An Army Arrives, as We Always Thought It Would
An army arrives, as we always thought it would.
This is wartime it declares. We’re hungry for honor and chili and cigarettes.
I enlist so I can gain control of my destiny.
I am going to die for something real I tell you.
I am going to die in a high quality way.
I am exploded by mines for five years straight, and it is incredibly painful.
When it’s over, I find it hard to explain what I have been through.
I go home and things are different.
You’ve been a mountain this whole time, just up the lane from where we lived.
I cannot get you to speak to me. Your peak blooms these little ferns, and a clover patch.
It does not make sense.
You’ve got an army of tiny beetles, feeding on your leaves.
They are covered in these little white lines that sort of look like lightning.
The 2012 Throat Competition
You enter the 2012 Throat Competition six months in advance.
To train you fast as much as possible only drinking honey, water, and lemon.
You’ve heard stories about the surgeons who do the cutting.
They’re nice guys, you say, with families, daughters, dogs, horses.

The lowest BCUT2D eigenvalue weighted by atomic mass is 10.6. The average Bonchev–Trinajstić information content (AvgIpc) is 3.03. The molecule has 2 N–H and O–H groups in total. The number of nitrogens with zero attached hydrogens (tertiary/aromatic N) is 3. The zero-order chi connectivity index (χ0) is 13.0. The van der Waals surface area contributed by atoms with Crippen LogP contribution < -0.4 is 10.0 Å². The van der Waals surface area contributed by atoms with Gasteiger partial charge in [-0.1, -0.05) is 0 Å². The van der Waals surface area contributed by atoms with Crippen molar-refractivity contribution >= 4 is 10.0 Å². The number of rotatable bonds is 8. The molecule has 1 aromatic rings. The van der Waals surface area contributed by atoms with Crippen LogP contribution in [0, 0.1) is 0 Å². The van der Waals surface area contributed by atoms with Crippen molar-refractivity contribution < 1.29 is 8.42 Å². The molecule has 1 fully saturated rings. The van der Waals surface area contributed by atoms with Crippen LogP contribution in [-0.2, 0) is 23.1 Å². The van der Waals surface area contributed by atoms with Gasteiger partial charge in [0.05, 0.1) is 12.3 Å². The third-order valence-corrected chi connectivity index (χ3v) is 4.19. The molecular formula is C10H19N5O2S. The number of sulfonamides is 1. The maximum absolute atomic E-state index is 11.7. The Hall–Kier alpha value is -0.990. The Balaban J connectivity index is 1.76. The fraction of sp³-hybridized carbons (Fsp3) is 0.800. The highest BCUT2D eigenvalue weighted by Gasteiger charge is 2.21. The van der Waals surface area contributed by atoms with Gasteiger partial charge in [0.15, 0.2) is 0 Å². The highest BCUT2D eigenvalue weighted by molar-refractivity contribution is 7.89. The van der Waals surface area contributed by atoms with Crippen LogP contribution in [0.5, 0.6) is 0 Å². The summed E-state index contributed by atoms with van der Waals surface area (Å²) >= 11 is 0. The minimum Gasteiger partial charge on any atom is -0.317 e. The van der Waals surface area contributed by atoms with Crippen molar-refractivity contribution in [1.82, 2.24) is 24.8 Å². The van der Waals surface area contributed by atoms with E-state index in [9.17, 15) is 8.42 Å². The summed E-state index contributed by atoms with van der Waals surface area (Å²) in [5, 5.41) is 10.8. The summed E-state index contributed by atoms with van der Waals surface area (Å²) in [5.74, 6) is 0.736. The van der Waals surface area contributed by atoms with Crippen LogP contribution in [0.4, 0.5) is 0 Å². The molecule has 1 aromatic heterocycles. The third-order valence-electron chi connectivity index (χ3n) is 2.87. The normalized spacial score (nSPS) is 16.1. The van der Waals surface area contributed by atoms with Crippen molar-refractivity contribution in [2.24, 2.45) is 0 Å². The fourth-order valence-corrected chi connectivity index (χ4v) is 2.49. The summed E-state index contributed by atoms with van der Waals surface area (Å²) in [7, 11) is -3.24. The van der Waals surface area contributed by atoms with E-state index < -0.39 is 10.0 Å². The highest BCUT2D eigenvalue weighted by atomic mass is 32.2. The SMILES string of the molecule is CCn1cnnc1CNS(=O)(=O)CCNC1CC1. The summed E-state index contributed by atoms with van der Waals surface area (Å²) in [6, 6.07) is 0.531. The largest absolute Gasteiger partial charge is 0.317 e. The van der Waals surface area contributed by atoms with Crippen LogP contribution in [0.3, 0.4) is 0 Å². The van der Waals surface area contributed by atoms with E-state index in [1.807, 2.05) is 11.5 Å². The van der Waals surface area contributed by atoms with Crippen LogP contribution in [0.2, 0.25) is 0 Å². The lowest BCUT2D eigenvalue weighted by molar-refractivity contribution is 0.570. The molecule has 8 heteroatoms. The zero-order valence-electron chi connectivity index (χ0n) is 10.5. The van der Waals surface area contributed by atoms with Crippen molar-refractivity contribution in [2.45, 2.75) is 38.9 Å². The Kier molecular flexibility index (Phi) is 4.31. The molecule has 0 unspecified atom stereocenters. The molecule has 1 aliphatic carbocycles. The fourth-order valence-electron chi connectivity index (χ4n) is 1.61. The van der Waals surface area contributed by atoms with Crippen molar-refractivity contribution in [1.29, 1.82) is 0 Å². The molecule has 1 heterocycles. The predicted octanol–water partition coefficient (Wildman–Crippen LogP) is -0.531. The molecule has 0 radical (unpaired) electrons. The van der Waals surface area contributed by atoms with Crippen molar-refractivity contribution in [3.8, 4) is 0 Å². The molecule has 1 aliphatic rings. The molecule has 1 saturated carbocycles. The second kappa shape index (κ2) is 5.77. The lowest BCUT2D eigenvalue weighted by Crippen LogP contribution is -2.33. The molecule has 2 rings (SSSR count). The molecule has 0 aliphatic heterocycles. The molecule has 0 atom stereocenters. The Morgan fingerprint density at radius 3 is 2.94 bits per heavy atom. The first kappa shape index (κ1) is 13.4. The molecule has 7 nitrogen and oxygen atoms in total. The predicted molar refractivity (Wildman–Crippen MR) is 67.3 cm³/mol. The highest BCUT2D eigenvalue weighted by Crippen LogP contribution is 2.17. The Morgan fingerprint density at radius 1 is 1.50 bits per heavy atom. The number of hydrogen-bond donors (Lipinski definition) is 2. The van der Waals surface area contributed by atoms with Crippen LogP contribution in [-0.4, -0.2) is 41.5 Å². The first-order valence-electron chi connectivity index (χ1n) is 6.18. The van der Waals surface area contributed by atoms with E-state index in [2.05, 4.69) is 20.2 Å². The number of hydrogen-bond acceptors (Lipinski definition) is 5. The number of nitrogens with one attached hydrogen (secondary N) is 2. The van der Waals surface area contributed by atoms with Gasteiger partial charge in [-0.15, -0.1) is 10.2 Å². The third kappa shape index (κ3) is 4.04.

I pick you up one night and take you deep into the woods.
You tell me you’ve always wanted this. It’s a dream you’ve had since forever.
I plan to drive until you change your mind.
Then the lights come on. We are here.
There are gleaming metal chairs among the trees.
There are spotlights tracing paths in the dirt.
The surgeons are indeed nice. You find your chair and ask your surgeon his name.
It’s Michaela he says. You both smile at how strange that is, how hard it must have been.
I had planned to sit in the car, I wasn’t going to watch, but one of the surgeons
approaches me, asks is that someone you love? I say yes, or something like that.
He says you’re going to win. He can feel it. No question.
There is a crackling coming somewhere near the tops of the trees.
You have a horse I ask. I do he says. Her name is Parker. My son came up with it.
You have a son I say. He’s thirteen he says. It’s a difficult age.
Your surgeon is deep into the cut.
Your throat is spilling out onto the velvet-lined tray they’ve arranged at your breast.
You wave to me. You smile. You are very excited because this is it.
I wave back and Yes I mouth I see.
Colin Winnette is the author of several books, including Coyote (forthcoming from Les Figues Press in 2014) and Haints Stay (forthcoming from Two Dollar Radio). He lives in San Francisco.